"Discussions are also taking place with partner organisations to make arrangements to allow customers to have alternative sources to draw upon during this time.
"Whilst the public will not be able to physically access the Balmoral Avenue site during the move, PRONI will continue to provide a limited correspondence and telephone enquiry service and will address FOI and urgent legal enquiries.”
The Minister concluded by saying that interest in personal and local history is on the increase and the new state of the art offices will encourage wider community involvement in accessing the unique assets that it holds.
Notes to Editors:
1. The site of the new Public Record Office is in a prominent position close to the Odyssey Arena and adjacent to the Gateway building at the entrance to the Titanic Quarter. It is scheduled to open to the public in May/June 2011.
2. PRONI was established under the Public Records Act (NI) 1923 for the reception and preservation of public records. The 1923 Act also made provision for the deposit of private records in PRONI.
3. To help alleviate the inconvenience to customers during a period of on-site closure the amount and range of material available on-line will be extended. This will include the Belfast Street Directories (pre 1901) going on-line in September 2009 and additional databases scheduled for completion in 2009/10 financial year including 1766 Religious Census Returns, 1775 Dissenters Petitions and the pre-1910 Coroners’ Inquests.
3. Discussions are taking place with partner bodies about the possibility of providing an off-site self-service facility for limited microfilmed records.
4. PRONI’s records cover every aspect of life from the Minutes of Cabinet Meetings to records of a local corner shop – from the thoughts and actions of the ‘great and the good’ to the reminiscences of the working man. The oldest document is a 13th Century Papal Bull.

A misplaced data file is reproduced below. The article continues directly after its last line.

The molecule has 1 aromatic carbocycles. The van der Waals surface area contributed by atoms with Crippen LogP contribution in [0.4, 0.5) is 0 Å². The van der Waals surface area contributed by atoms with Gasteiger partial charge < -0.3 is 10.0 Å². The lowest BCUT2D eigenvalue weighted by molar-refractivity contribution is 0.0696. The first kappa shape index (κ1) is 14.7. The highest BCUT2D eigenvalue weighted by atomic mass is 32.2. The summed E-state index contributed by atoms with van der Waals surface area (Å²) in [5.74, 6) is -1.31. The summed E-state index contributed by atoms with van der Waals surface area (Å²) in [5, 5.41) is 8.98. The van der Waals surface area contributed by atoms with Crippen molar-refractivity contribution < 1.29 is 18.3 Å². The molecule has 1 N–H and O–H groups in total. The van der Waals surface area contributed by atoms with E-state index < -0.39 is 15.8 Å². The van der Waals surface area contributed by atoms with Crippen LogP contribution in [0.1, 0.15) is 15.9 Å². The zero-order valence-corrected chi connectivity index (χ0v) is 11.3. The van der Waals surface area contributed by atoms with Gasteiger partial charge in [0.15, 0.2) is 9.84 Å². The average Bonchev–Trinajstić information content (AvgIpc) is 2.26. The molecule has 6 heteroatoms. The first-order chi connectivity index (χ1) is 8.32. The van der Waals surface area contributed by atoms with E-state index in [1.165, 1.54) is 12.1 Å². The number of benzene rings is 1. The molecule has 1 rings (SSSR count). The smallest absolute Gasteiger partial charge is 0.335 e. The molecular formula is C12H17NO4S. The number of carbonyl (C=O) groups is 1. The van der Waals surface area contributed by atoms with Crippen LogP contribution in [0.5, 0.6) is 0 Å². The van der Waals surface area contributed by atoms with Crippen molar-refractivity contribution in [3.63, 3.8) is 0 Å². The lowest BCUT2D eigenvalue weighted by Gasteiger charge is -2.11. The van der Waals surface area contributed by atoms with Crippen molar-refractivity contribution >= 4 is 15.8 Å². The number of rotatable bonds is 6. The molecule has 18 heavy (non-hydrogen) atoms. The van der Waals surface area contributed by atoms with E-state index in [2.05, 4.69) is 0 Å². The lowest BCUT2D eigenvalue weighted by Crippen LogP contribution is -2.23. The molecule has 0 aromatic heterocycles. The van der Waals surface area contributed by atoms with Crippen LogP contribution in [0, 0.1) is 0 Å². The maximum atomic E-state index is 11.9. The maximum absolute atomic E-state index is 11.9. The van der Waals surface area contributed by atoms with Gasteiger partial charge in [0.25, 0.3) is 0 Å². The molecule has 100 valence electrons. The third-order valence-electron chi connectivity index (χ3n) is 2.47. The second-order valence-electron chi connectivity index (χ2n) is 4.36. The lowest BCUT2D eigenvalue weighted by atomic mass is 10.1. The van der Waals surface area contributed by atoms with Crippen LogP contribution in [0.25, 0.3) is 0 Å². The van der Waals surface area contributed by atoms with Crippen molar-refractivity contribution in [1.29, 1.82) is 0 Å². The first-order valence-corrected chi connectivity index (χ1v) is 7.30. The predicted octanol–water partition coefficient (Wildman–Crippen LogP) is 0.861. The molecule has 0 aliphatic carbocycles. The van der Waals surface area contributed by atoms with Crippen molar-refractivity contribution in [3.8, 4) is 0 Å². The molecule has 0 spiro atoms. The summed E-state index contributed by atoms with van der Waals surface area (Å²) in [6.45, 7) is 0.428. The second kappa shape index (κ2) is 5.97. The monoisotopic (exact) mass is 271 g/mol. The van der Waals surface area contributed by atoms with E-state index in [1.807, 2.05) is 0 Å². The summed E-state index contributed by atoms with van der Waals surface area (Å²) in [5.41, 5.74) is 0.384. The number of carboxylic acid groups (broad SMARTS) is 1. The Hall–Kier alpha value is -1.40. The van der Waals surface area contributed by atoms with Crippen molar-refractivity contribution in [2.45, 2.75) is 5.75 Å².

5. Media enquiries to Department of Culture, Arts and Leisure Press Office, tel: 028 90 515045 or email: firstname.lastname@example.org
Tuesday, 8 September 2009
For those participants that have matches to men with their own surname, we can group you as a family if you wish, just send me an email with the details. One of the goals of the Ulster Project is to gain a better understanding of Gaelic clans, their origins, etc. this is why many participants are listed in family or clan groups.
If you have matches on your 25 marker test and these matches are on the cusp of being a match on your 37 marker test, we recommend that you upgrade to the 67 marker test to clarify a suspected match. In large family groups in which the surname was taken many centuries ago there is the possibility that the 37 marker will not pick up these distant matches, however they will show up as a match on the 67 marker test.
Anyone needing help with Gaelic orthography and etymology send an email to Ulster Heritage and we can arrange a report to be done should you need one. If you get to the point that you feel you need a researcher on the ground in
Some other tips; make sure you upload all your markers to Ysearch, this will really help your research as it expands the data base to which you have access. Also, make sure you have your settings so that non surname matches can appear. Gaelic surnames especially have many different forms and variations and you may have a match with a surname very different than the variation that your family uses.
Take advantage of the Ulster Heritage Forum and Newsletter. The Forum is where you can post your family notes and research needs. The Newsletter is run by
For those participants interested in deep ancestry, please read about the Project 8 team at the
Barry R McCain